Browsing the Internet answers some concerns about brit milah

Mazel tov. It's a girl! Mazel tov. It's a boy!

If you are expecting to hear those words in the near future, then you may also want to think about the festivities that follow shortly after the birth. There are many wonderful Web sites that provide a wealth of information and advice about the brit (or bris) milah ceremony for boys and the newer simchat bat celebrations for girls. We'll look at some of the best.

This week, the boys.

In the book of Genesis, we read about one of the cornerstone commandments given from God to Abraham and the Jewish people: "This is My covenant which you shall keep between Me and you and your descendants after you: every male among you shall be circumcised."The commandment from Genesis 17:10 is at http://bible.ort.org/books/ torahd5.asp?action=displaypage&book=1&

chapter=17 &verse=10&portion=3

Just why is a Jewish circumcision considered such a joyous ceremony? According to Circumcision.net — www.circumcision.net/Joy.htm — the brit milah represents the Jews' eternal bond to God. It is the choicest of offerings, giving oneself (the physical body and the mind) to the service of the creator. Also, take a look at the LifeCycles essay on this topic found at www.torah.org/

learning/lifecycles/milah/milah1.html

But why on the eighth day (for healthy boys)? Rabbi Yehuda Lebovics of Los Angeles offers a spiritual explanation on www.torahview.com/bris/ html/the_bris.html — "The Kabbalistic writings teach us that seven days represent the physical world of creation. Thus, when a child has lived for eight days, he has transcended the physical to the metaphysical. The covenant joining body and soul, physical and spiritual, can now take place." If you would like to read the actual halachot of brit milah, see http://imohel.com/texts.htm — an incredibly detailed site, which lists the laws of circumcision in both English and Hebrew.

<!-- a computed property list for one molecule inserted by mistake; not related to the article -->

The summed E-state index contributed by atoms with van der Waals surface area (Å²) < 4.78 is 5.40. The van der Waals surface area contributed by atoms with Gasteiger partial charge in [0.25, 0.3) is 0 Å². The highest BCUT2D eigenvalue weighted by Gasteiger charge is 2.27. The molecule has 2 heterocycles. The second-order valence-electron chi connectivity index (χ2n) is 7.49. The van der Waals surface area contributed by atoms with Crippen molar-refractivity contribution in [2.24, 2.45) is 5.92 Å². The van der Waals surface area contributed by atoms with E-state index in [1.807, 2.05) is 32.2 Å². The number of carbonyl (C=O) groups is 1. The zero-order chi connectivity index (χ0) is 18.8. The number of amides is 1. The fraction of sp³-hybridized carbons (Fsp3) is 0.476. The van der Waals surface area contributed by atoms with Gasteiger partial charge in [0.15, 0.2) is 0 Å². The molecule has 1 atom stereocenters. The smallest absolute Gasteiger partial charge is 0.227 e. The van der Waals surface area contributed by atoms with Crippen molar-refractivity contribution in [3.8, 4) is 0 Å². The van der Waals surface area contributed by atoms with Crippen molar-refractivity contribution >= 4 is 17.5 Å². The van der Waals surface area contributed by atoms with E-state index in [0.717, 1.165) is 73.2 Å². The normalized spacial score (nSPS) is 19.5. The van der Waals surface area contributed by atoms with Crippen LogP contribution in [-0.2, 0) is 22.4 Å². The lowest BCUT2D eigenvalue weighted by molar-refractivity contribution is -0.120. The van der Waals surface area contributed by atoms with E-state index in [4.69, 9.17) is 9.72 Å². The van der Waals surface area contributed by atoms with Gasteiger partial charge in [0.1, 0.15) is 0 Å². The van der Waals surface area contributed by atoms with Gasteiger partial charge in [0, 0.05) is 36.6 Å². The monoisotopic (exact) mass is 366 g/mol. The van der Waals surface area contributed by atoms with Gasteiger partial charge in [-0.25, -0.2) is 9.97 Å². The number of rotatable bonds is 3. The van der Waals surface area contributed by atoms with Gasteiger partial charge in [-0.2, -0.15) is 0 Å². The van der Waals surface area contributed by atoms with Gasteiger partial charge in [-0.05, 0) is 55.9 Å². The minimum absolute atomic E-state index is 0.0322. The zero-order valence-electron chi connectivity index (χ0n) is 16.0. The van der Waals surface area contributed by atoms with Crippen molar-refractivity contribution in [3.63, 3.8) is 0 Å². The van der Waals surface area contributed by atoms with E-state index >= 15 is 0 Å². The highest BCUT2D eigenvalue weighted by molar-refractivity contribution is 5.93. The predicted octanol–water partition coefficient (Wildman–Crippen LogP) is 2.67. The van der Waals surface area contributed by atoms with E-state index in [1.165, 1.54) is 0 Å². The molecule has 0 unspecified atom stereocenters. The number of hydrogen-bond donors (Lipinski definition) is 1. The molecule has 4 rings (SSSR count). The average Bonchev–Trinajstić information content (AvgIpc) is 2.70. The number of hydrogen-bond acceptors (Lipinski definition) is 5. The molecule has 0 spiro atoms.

The controversy over performing circumcisions is not a new one. There are many Web sites that make a case against circumcision; www.circumstitions.

com focuses on "Intactivism" or "intactness." Presenting the Jewish point of view in "Bris Milah: Beautiful or Barbaric?" —

www.aish.com/literacy/lifecycle/bris_milah_beautiful_or_barbaric$.asp — Rabbi Shraga Simmons explains the importance of the commandment and surveys some medical research that supports the procedure.

Of course, preparing for a brit can be stressful. Dr. Fred Kogen, a California mohel and physician, provides a helpful checklist on www.beritmila.com/

setup.html His practical tips include everything from making sure the mohel has a parking space, feeding the baby until the mohel arrives in the house, preparing a pillow for the Chair of Elijah and disconnecting the telephone during the service. If you've attended a brit but have been afraid to take a peek at the events, you can look in — thanks to the Internet. Don't worry. All the photos at mohel Zachary Hepner's site — http://imohel.

com/ceremony.htm — are shot from a safe distance.

Although it's not strictly an article about circumcision, I would like to conclude with an excerpt from a touching piece by Jeff Jacoby, a columnist for the Boston Globe, with his wishes to his newborn son, Caleb — www.jflmail.com/articles/166.html

"You are so tiny, little one. You have so much growing to do. As I cradle you in my arms or watch you sleep in your crib, I pray that life brings you vigor and health, delight and fortune. Like every parent, I want you to do well. But more than anything else, I want you to do good. Sixteen days ago, you entered this world. One day — far in the future, I hope — you will leave it. If I could wish for only one thing, it would be this: that you leave it better than you found it."